I am writing this from a hotel in Schaumburg, Illinois, where my wife and I are attending a Hindu/Christian wedding. The wedding is on Saturday, but the events started Thursday with the henna painting of the bride (who is Christian). That was followed by a catered dinner and entertainment and dancing. This morning my wife is helping decorate, followed by a lunch together, and then a dinner this evening. Tomorrow the Hindu wedding will be held first (the groom, while not a practicing Hindu, has parents, etc. who are). That will be followed by the Christian wedding, a lunch afterward and reception Saturday evening. We are here because my wife’s very good friend and her daughter, the one being married, invited us to come.
The reason that I am writing about this is that I felt last night that I was a part of the family—both Christian and Hindu—as I sat in my electric wheel chair and a number of the Hindu family came to introduce themselves and made my wife and I feel like we were a part of their family. The Indian women were wearing their saris and the men casual dress, but obvious Indian. Americans wore their usual assortment of casual clothes. Music from both cultures was played and sang and the feeling was one, as I said, of being family as these very different cultures and families were joined by love for the bride and groom.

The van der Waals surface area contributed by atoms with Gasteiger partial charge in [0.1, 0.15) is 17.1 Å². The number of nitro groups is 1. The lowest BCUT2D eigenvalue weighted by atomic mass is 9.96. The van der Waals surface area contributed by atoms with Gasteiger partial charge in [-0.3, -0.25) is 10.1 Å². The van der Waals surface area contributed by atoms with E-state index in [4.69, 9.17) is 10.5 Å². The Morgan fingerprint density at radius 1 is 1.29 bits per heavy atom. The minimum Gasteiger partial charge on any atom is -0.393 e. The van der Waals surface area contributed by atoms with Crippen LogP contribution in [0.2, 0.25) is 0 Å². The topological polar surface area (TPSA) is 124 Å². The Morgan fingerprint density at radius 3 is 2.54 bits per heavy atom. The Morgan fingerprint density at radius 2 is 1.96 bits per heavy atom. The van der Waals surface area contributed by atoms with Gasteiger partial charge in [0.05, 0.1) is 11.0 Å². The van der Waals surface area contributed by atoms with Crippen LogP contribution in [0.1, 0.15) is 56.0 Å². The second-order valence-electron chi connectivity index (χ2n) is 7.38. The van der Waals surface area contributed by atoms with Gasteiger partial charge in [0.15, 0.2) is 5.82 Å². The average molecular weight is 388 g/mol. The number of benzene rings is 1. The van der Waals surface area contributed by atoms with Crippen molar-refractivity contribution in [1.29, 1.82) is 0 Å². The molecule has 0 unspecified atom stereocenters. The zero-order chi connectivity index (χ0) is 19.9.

As I muse about that experience it came to me that this is the way God intended for those made in his image to relate. That all of humankind he created should be family! And I think how wonderful it would be if we could achieve that same relationship on a national basis and treat each other as family, regardless of our religious, our cultural, our language, and our national differences. How much less killing, wars, strife, hatred there would be if that were to be so! We can maintain our own cultures, our own languages; but the common language we have is our own humanity and human condition, and our creation as one of God’s children. That is what can bind us together. The same thing that binds the bride and groom together—love is at the center of this happening, whether it be families or nations, because we have a common humanity and we need each other. In this case I’m writing about love of an Indian man and an American woman that brought the two cultures together. But love works on a larger scale, also! Because love says being different is o.k. Read Chapter 13 of Paul’s letter to the Corinthian church (I. Cor.) and the description of the characteristics of love—it is kind, it is gentle, it is patient, it cares for the welfare of the other, etc. etc. Jesus called us to “love your neighbor as yourself!” If we did this, it might be amazing what could happen!!